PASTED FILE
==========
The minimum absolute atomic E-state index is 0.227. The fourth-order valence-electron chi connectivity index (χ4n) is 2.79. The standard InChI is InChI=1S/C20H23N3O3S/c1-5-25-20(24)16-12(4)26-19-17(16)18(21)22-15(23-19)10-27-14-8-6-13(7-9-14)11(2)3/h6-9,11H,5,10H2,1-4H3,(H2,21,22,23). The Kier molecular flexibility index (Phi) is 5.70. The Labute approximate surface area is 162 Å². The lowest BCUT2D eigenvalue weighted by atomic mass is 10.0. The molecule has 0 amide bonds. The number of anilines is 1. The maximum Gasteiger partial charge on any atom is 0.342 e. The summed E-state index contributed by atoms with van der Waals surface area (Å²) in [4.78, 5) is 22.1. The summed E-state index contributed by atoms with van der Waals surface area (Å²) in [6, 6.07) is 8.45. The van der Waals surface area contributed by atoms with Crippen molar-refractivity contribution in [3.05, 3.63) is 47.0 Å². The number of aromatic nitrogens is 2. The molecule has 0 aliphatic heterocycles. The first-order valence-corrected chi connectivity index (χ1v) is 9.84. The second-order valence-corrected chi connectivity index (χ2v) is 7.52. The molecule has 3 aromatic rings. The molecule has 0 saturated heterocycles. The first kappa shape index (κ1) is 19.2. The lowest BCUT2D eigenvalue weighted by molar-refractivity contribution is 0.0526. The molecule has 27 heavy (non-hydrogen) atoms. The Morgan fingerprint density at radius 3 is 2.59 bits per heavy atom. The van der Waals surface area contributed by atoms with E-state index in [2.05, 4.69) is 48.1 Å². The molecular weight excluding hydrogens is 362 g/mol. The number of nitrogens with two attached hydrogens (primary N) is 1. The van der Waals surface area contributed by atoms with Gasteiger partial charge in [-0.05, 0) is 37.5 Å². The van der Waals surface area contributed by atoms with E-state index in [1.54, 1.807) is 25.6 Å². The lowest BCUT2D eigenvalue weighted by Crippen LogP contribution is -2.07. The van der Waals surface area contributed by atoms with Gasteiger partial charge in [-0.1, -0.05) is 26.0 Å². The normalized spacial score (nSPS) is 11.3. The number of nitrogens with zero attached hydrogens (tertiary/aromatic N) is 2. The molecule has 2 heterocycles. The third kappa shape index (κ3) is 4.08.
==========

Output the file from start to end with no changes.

The minimum absolute atomic E-state index is 0.227. The fourth-order valence-electron chi connectivity index (χ4n) is 2.79. The standard InChI is InChI=1S/C20H23N3O3S/c1-5-25-20(24)16-12(4)26-19-17(16)18(21)22-15(23-19)10-27-14-8-6-13(7-9-14)11(2)3/h6-9,11H,5,10H2,1-4H3,(H2,21,22,23). The Kier molecular flexibility index (Phi) is 5.70. The Labute approximate surface area is 162 Å². The lowest BCUT2D eigenvalue weighted by atomic mass is 10.0. The molecule has 0 amide bonds. The number of anilines is 1. The maximum Gasteiger partial charge on any atom is 0.342 e. The summed E-state index contributed by atoms with van der Waals surface area (Å²) in [4.78, 5) is 22.1. The summed E-state index contributed by atoms with van der Waals surface area (Å²) in [6, 6.07) is 8.45. The van der Waals surface area contributed by atoms with Crippen molar-refractivity contribution in [3.05, 3.63) is 47.0 Å². The number of aromatic nitrogens is 2. The molecule has 0 aliphatic heterocycles. The first-order valence-corrected chi connectivity index (χ1v) is 9.84. The second-order valence-corrected chi connectivity index (χ2v) is 7.52. The molecule has 3 aromatic rings. The molecule has 0 saturated heterocycles. The first kappa shape index (κ1) is 19.2. The lowest BCUT2D eigenvalue weighted by molar-refractivity contribution is 0.0526. The molecule has 27 heavy (non-hydrogen) atoms. The Morgan fingerprint density at radius 3 is 2.59 bits per heavy atom. The van der Waals surface area contributed by atoms with E-state index in [2.05, 4.69) is 48.1 Å². The molecular weight excluding hydrogens is 362 g/mol. The number of nitrogens with two attached hydrogens (primary N) is 1. The van der Waals surface area contributed by atoms with Gasteiger partial charge in [-0.05, 0) is 37.5 Å². The van der Waals surface area contributed by atoms with E-state index in [1.54, 1.807) is 25.6 Å². The lowest BCUT2D eigenvalue weighted by Crippen LogP contribution is -2.07. The van der Waals surface area contributed by atoms with Gasteiger partial charge in [-0.1, -0.05) is 26.0 Å². The normalized spacial score (nSPS) is 11.3. The number of nitrogens with zero attached hydrogens (tertiary/aromatic N) is 2. The molecule has 2 heterocycles. The third kappa shape index (κ3) is 4.08.